Our History

Fifty years and counting.

Our roots go back to the early sixties, when the San Francisco Arts
Commission created the Neighborhood Arts Program to foster
connections between local artists and the wider community.

By 1968 (one year after the summer of love), change was definitely in the air, and two determined women—armed with little more than milk cartons, bits of yarn, and baker’s clay—determined to take that community engagement one step further, by making art an integral part of the city’s public school curriculum.

When sculptor Ruth Asawa and architectural historian Sally Woodbridge kicked off the Alvarado School Art Workshop—the organization that evolved into the San Francisco Arts Education Project—they had a $50 grant and a fierce determination to make an arts education available to all school children in San Francisco, regardless of neighborhood or income level. Pedagogical visionaries, Asawa and Woodbridge recognized the powerful impact that the visual and performing arts can have on a child’s life—clear through to adulthood.

As their program (by then called the School of the Arts Foundation) expanded, it also advocated for the creation of a public high school that would make a hands-on arts education available to the city’s talented young painters, sculptors, singers, musicians, writers, filmmakers and more. This dream became a reality in 1982—and the Ruth Asawa School of the Arts continues to thrive today.

“A child can learn something about color, about design, and about observing objects in nature. If you do that, you grow into a greater awareness of things around you. Art will make people better, more highly skilled in thinking and improving whatever business one goes into, or whatever occupation. It makes a person broader.”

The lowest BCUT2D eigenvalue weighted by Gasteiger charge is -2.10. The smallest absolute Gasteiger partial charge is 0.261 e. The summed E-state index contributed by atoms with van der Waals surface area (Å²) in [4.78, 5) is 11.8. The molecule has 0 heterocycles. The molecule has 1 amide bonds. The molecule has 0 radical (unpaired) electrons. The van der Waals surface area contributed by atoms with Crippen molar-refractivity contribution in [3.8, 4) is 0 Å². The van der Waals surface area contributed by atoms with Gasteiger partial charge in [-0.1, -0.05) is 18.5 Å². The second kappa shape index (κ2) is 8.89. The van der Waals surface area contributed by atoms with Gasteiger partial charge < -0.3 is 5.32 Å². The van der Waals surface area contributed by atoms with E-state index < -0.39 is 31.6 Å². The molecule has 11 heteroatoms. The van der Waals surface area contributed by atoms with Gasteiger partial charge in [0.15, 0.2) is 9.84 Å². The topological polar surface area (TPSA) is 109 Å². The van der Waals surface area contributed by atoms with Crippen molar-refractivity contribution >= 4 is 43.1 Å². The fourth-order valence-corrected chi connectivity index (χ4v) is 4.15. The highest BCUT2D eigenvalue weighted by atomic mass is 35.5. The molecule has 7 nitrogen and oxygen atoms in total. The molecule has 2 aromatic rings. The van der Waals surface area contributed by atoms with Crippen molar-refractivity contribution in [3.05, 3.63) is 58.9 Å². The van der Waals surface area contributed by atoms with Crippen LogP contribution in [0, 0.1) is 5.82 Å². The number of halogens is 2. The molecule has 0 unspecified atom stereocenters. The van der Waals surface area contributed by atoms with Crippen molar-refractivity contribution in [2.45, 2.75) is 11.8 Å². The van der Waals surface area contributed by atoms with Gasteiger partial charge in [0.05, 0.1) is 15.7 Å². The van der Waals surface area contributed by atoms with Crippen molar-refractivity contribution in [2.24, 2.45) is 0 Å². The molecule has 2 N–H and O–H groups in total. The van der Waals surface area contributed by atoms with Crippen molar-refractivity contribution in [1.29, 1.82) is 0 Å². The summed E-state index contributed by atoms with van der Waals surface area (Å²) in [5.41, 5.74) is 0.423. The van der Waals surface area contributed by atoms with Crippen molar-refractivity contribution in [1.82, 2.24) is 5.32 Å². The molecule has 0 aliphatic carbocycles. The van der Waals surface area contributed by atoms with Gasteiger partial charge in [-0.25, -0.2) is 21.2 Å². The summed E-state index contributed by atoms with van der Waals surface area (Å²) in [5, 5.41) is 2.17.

— Ruth Asawa

After that success, Ms. Asawa left the organization to focus on her own work, the nonprofit SCRAP, and her continuing vision of moving the arts high school to the Civic Center. Under the dynamic leadership of Emily Keeler (Artistic Director) and Camille Olivier-Salmon (Program Director), who took the helm in 1985, the Foundation recommitted to its original purpose of placing working artists in lower- and middle schools, attracting such luminaries as dancer Jacques D’amboise; writer, artist, choreographer, and director Remy Charlip; and theater director and dramaturge Danny Duncan, among many, many others.

In 1995, the organization received its final moniker, the San Francisco Arts Education Project, and has continued its dedication to pairing some of the region’s most visionary artists with the wonderful children of San Francisco—in schools, summer camps, weekend workshops, and after-school programs such as the SFArtsED Players, a musical theater troupe.

We are so deeply grateful for the wisdom, passion, and determination that led to the creation of an organization dedicated to the belief that art is not window dressing—but an essential part of a well-rounded life.

“All my life I’ve taught that each person is unique, living their own version of artist-dancer-writer-singer-painter-musician. One way for me to share that special balancing act with others is to take each art separately and present it as simply as possible, without the hocus-pocus and snobbery, so that everyone can see how it’s done.”

— Remy Charlip

“We look up at the stars, we’re filled with wonder, and begin to express our emotions through music, sound, and dance, and then that evolves in paintings, drawings. And how do we learn about dance, about music? We learn by doing. We try to represent what should be in every school, the arts in all their ramifications, taught on the highest level by the best artists, so children grow up not just learning the ABC’s and that one and one is two, they also learn how to sing, paint, write a script.”

— Jacques D’amboise